Much has been written in the past couple of years regarding search engine companies' responsibilities associated with the delivery of content to the Internet community. Google in particular has been the focus of much of this attention owing to its domestic stand against a federal subpoena to deliver search records associated with underage access to pornographic materials (Mohammed, 2006) and its international decision to filter content delivered to Internet citizens in the Peoples Republic of China (Andrew McLaughlin, 2006).
Google's domestic battle with the Department of Justice has been hailed by some as a stand for privacy rights (Ingram, 2006) (when in fact Google attempted to justify its refusal to comply with the subpoena by citing the need to protect trade secrets (Rosmarin, 2006) (Baker, 2006)) while others criticized Google for standing in the way of an investigation into children and pornography (Sandoval, 2006). Google's decision to comply with the filtering requirements of the government of the People's Republic of China in order to gain access to the Chinese market is considered a justifiable business decision by some (Thompson, 2006) and ideological relativism by others (BBC News, 2006) (probably correct in both instances).
More recently, Google was sued by a New York legislator who claimed that child pornography is an "obscenely profitable and integral part" of its business (Broache, 2006). Although the suit was later dropped , child pornography is a unique issue, both socially and legally, which calls into question the policies and practices of Google an (Broache, Politician Drops Child Porn Suit Against Google, 2006) other search engine and Internet index companies, particularly given Google's demonstrated content filtering capabilities in the Chinese Internet space.
Google, and most other similar entities, currently are passive and reactive in their policies and practices associated with child pornographic material. This is not good enough. Given the demonstrated effectiveness of current filtering technologies (the problems associated with Google's opt-in SearchSafe not withstanding (McCullagh, 2004)) and the unique and unambiguous legal status of child pornography, it is quite possible that by not taking an active and proactive role in filtering child pornography from all search results, Google is guilty of aiding and abetting child pornographers and pedophiles in the commission of illegal acts, and may in fact be guilty of possessing and distributing child pornography (it is well documented that Google's database contains child pornographic images (Foley, 2006)).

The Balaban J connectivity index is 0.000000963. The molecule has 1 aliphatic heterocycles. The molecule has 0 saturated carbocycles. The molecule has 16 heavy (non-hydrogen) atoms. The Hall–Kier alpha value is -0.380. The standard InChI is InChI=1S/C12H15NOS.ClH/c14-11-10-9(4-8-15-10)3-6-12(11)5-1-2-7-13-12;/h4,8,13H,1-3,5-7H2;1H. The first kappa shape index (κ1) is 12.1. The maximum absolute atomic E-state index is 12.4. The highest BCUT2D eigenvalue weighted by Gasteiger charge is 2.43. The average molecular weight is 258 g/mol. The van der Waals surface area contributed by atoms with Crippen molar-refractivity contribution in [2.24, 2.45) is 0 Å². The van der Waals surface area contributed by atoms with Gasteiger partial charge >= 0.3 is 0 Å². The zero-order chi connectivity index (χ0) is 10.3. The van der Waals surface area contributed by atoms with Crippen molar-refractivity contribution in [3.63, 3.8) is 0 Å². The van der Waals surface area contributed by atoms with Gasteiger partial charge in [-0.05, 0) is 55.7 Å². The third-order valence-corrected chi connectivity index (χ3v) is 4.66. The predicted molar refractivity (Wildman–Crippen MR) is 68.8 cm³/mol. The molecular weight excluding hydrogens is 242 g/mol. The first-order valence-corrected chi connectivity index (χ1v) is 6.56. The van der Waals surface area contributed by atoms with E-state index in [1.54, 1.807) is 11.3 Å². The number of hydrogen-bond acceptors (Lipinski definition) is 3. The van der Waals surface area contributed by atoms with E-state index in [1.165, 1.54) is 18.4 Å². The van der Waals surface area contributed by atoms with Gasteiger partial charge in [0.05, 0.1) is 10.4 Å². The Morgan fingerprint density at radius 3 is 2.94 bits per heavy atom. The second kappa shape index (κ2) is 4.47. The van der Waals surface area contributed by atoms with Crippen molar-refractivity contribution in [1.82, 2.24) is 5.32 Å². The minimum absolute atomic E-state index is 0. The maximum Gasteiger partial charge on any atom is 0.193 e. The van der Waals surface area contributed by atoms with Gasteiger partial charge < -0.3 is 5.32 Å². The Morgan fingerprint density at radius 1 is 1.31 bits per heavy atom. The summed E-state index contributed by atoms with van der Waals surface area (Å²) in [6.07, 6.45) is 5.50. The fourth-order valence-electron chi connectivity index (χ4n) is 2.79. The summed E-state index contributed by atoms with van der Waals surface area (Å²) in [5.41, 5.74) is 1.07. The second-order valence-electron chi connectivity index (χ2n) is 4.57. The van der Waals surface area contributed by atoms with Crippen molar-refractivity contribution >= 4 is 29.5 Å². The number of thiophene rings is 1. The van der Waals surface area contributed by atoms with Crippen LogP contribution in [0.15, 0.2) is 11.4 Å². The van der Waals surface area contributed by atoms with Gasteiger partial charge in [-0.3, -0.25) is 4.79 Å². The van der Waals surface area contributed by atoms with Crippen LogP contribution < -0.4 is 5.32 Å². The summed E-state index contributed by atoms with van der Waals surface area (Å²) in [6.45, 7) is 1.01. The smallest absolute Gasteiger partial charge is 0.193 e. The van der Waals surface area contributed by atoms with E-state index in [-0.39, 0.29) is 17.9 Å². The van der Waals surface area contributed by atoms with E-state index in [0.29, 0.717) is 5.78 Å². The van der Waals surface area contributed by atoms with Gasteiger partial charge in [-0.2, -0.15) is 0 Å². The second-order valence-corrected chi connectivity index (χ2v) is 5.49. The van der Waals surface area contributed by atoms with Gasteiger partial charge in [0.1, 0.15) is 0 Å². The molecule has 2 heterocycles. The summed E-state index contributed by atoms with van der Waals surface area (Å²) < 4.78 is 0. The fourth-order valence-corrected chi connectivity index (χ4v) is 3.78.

This paper examines current child pornography law, relates the practices of Google (and other search engines/indexes) to current law, makes a case for the position that Google's current policies and practices place Google in violation of federal law, identifies and discusses social and technical issues and solutions, and suggests policies and practices that would put Google in compliance as well as address social concerns regarding privacy and law enforcement.
Child pornography is defined in 47 U.S.C. 2256 as "any visual depiction, including any photograph, film, video, picture, or computer or computer-generated image or picture, whether made or produced by electronic, mechanical, or other means, of sexually explicit conduct, where ... such visual depiction involves the use of a minor...or appears to be, of a minor engaging in sexually explicit conduct (1)". Further, Unites States law makes the knowing distribution (by any means including via computer networks), reproduction, receipt, sale, and/or possession of child pornography a crime (18 U.S.C. 2252).
Since the Internet is a primary conduit for the sale and distribution of child pornography (Foley, Technology and the Fight Against Child Porn, 2005) (Janis Wolak, 2005), 42 U.S.C. 13032 requires electronic communication services to report incidents of child pornographic activity to the National Center for Missing and Exploited Children as soon as they become "aware" of them Google reactively reports such activity once it has been reported to them by concerned Internet citizens, but doesn't appear to actively look for such activity in a proactive sense. …